• Increase or decrease the dose of thyroid medication as your caregiver advises. This medicine is safe for you and your baby.

  • Avoid medications or supplements that can block the absorption of the hormone you are taking. For instance, calcium and iron are medications that may decrease the benefits of your thyroid medicine. Taking medications several hours apart will help this.

  • THS and TH should be checked each month of the pregnancy. At times, they should be checked more often in the third trimester.

  • All the states, including Washington, DC, offer screening tests for hypothyroidism in newborn babies.

  • If this disease is treated in the first few weeks after the baby is born, it can prevent abnormal growth and mental retardation. The pediatrician should be informed if the mother had hypothyroidism.


  • Avoid medications or supplements, such as calcium and iron, that can block the absorption of the hormone you are taking. If you must take these medications, take them several hours apart.

  • Pregnant women should take multivitamins that contain iodine. Your caregiver may suggest that you take 220mcg of iodine.

  • Women planning to get pregnant should take a multivitamin containing iodine. Your caregiver may suggest that you take 150mcg of iodine.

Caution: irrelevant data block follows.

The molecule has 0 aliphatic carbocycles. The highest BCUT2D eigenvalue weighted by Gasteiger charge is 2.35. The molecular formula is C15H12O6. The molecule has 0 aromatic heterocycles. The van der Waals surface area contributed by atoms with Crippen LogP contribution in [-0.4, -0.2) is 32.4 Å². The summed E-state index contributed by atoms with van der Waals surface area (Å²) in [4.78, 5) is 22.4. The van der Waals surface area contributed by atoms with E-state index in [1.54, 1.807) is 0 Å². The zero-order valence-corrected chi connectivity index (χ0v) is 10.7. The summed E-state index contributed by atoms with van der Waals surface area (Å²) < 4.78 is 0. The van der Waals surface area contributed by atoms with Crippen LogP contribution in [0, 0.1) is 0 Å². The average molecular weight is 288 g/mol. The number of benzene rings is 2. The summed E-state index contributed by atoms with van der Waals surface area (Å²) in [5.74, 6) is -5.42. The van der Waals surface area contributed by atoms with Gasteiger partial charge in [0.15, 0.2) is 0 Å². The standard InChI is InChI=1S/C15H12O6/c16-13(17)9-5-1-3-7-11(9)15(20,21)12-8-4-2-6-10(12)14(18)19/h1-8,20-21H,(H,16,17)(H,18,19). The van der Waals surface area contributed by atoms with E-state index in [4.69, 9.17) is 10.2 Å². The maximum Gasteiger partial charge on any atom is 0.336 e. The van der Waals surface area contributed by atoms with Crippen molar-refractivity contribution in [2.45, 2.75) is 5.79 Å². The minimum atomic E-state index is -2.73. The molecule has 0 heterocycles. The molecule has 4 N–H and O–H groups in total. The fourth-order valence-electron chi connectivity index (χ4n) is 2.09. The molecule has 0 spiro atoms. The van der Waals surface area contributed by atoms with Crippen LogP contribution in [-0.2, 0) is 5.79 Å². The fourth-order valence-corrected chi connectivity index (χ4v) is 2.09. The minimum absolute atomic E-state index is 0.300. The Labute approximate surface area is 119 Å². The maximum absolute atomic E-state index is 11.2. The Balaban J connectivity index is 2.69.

• Include foods in your diet that contain iodine, such as iodized salt, spinach and shell fish.

  • Follow the advice of your caregiver regarding your medication and getting the necessary blood tests.

  • Get tested for thyroid disease before getting pregnant if you or someone in your family has had thyroid problems.

  • Get tested if you think you have symptoms of thyroid disease.


  • You have decreased or no movements of the baby.

  • You develop muscle cramps.

  • You have belly (abdominal) pain.

  • You gain too much weight in one week (5 pounds or more).

  • You develop a severe headache or vision problems.

  • You develop severe swelling of your legs and ankles.

  • You develop a lump in your neck.

  • You think you have symptoms of thyroid disease.


  • Understand these instructions.

  • Will watch your condition.

  • Will get help right away if you are not doing well or get worse.